They will say that the fact that they have been successful in winning grants is evidence that they are doing their jobs well – and there is a bit of truth in that as well, at least as long as you believe that their job is to butter up the funders. But in general it must be right for any additional funding that is raised to be used to employ local staff, rather than internationals; to pay their pensions rather than ours, and give them more opportunity to work on local solutions – rather than our flying over with yet another piece of international know-how.
Even if our paid 'expertise' was justifiable in the first few years of intervention, with time it should become not more, but less so: first, because the funding was never meant to be for the benefit of western experts. Second, because the experts' role was almost never just to be an expert, but rather to transfer their expertise, and thereby to promote the growth of local experts. So the need for outside experts should diminish with time, if that transfer has taken place at all - and if it hasn't taken place, then the expert has failed in any case. Third, because the local organisations need the experience of managing their own affairs, of being accountable for their own mistakes, of planning and organising local events and adapting western experience to local conditions; of holding the reigns, in other words. And western experts, however expert they may be, can never give them that experience unless they first let go themselves. Fourth - because the vast majority of western experts are no more expert than their local counterparts, and very often less so.
Organisations such as the one I have mentioned, or such as Oxfam, Save the Children, Plan International, and others less well known, have undoubtedly done highly important, life-saving, transformative work - not only in relieving poverty or hardship, but in empowering local organisations. Furthermore, most of the people who work for the international organisations are highly competent and highly committed, often working long hours for relatively little reward - at least if compared to others in the private sector.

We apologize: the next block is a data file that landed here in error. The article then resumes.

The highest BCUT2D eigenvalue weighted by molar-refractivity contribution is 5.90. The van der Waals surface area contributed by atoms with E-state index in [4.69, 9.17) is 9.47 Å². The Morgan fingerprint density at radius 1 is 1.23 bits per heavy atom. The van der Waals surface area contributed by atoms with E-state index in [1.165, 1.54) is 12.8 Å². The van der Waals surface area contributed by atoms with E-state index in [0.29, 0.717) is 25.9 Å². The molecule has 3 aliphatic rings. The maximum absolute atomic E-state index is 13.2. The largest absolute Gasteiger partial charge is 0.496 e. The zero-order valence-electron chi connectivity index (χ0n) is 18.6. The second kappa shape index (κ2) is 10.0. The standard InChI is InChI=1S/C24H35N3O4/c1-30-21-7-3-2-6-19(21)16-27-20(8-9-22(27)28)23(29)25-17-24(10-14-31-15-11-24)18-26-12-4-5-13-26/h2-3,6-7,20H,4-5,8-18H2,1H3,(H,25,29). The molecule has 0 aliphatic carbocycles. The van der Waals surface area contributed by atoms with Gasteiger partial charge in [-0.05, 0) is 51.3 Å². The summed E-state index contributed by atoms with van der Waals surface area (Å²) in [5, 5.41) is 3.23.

But is that quite enough? Oxfam has an annual turnover of about £300 million (about $600 million), and you can do an awful lot of good things for £300 million. I wonder if these good things blind us to the fact that you could do far more with such a huge amount of money if you devolved more quickly and more seriously; if you did not require £20 million to provide support to local projects from an Oxford base; and if you did not distort the local ngos by paying internationals salaries 100 times or more the size of locals' salaries.
Because - consider: you can do an awful lot for £49.7 million too - that's about $100 million. But how does Oxfam choose to spend that sum of money? In 2006, it spent £47.9 million on salaries for people 'on the UK payroll'. People earning UK-type salaries, in other words: internationals who are thought to be more worthy or more competent or more expert than the local people who would do the work at a fraction of the price.